What you are seeing in the video is the Visible Human Project data-set containing 1800 cross-section images of a male body [See the my post after this one of it being used for art purposes]. This is the body of an executed murderer, that was embedded in gelatin, frozen, sliced crosswise into more than 1800 slices, then digitally photographed in order to make these images. The sections were at one millimeter intervals (video above), the female at one-third of a millimeter intervals (not shown). Creating a enchanting meeting of science and good ol’ fashioned morbid curiosity. The still shots of the video are reminiscent of Christian Wilhelm Braune (1831 – 1892) the German anatomist and professor of topographical anatomy (see illustrations below). Make of it what you will..

Also, make of the ‘moral’ message as one of its headlines, stating this is a sliced up body of a murderer! As if this is a further punishment after death? Is this a disrespectful act? An other implication is that this is a statement of a religion nature (i.e. the respect of the soul within the body)-  would that then imply they are taking the role of judgement and punishment? (The human race has not got a great history of making this type of act into positive outcomes, to say the least). Then again there were the days of the Bodysnatchers, which I think we all miss just a little.

Drawing Sequence Onward Upwards

September 6, 2011

The drawing is part of the present growing series of ‘Medical Compositions’  which continue initially in the manner of anatomical illustration. Although, how I go about making the images may be far from the industry standard. After a drawing has been completed I also might realise other influences on choices made during the drawing that might seem glaringly obvious.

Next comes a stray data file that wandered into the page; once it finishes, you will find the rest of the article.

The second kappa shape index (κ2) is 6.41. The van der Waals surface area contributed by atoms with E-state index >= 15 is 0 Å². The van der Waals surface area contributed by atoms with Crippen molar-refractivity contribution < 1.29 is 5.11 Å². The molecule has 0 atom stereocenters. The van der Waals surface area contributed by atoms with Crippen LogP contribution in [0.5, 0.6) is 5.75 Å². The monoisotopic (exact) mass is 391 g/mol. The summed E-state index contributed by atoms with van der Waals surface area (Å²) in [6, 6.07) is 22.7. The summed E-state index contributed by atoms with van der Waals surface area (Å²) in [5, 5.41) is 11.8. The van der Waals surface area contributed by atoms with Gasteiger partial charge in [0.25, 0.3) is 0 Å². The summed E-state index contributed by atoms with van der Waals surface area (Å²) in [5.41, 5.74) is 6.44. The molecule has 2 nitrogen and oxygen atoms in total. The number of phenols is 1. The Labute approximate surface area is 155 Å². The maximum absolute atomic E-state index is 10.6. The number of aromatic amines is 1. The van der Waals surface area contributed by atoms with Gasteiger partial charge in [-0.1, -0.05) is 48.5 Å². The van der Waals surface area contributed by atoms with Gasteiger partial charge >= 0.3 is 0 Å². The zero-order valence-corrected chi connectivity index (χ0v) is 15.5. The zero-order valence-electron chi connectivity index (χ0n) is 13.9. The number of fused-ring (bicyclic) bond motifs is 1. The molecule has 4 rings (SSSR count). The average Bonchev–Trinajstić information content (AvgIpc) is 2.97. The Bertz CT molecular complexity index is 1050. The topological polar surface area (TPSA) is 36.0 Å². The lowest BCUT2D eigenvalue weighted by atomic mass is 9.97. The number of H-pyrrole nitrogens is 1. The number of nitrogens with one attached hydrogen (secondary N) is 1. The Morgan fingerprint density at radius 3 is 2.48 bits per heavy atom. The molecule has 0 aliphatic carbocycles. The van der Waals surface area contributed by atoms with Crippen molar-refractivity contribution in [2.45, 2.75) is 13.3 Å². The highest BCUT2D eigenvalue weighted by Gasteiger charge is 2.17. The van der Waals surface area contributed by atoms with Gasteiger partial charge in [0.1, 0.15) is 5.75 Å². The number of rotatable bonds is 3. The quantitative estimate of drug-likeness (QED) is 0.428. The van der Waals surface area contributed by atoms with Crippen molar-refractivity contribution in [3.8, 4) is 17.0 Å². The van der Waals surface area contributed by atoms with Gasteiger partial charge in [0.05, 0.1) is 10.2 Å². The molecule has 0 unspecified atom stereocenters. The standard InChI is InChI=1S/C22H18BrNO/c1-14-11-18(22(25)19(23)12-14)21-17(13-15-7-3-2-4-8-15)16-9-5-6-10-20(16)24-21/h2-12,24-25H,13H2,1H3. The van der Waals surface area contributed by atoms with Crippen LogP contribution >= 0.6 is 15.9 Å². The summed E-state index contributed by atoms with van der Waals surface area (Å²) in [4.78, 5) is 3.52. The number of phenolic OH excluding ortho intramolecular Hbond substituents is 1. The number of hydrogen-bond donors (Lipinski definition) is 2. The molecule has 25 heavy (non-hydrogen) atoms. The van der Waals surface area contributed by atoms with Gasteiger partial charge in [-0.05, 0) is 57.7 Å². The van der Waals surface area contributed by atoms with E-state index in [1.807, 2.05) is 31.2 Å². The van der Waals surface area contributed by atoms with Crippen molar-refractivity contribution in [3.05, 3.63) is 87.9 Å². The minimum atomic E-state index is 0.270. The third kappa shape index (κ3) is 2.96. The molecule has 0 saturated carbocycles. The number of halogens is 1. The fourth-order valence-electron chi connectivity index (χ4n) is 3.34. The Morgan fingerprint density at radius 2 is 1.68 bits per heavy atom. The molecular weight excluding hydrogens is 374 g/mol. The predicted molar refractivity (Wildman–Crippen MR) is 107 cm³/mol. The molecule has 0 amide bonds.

The ink began this drawing. As I continue with an interest in the accidental mark making, juxtaposed with extremely identifiable line drawing. The ink is spilled, blotted and painted.. This sequence was casually put together (obviously!) with snapshots of its progress in the studio. I plan to make better sequences with the next few drawings by standardizing a few factors. The clean, properly documented image will appear in the Medical Compisition on my website soon. Hopefully this inspires..

Drawing by Matt Collier 2011.

Maximilian Toth painting or is it drawing

August 24, 2011

These striking scenarios are produced by the young-ish American artist Maximilian Toth (not to mention a great ‘artist’ name, no?). He depicts his scenarios predominantly in white on black- producing the strong blackboard (or even inverted)-like images. The methods he uses seem to be a very natural crossing between drawing and painting- whereby smudging and smearing work into the contrasts of shadow and depth.. not to mention oils are used in some of them more obviously in some than others.

For myself, these dark spaces inhabited by the characters seem to exhibit an exercise of the memory -far more than some of the wispy paintings I see who’s main claim is commonly to be about ‘memory’. Memory isn’t necessarily dreamy, they can be extraordinarily vivid, yet nonlinear and distorted far more than we can usually ever find out.

Here is a link to an interview with the artist: http://www.artinamericamagazine.com/news-opinion/conversations/2010-01-22/maximilian-toth

Thom Puckey sculptures

August 8, 2011

Thom Puckey has been consistently sculpting since he graduated in the 70’s. Progressing with his practice steadily over the years. His website not only represents his works but also show the processes of sculpting his ambitious pieces.

This link show the care and time taken towards the finalization of bronze and marble sculptures. From clay to plaster to marble.

%d bloggers like this: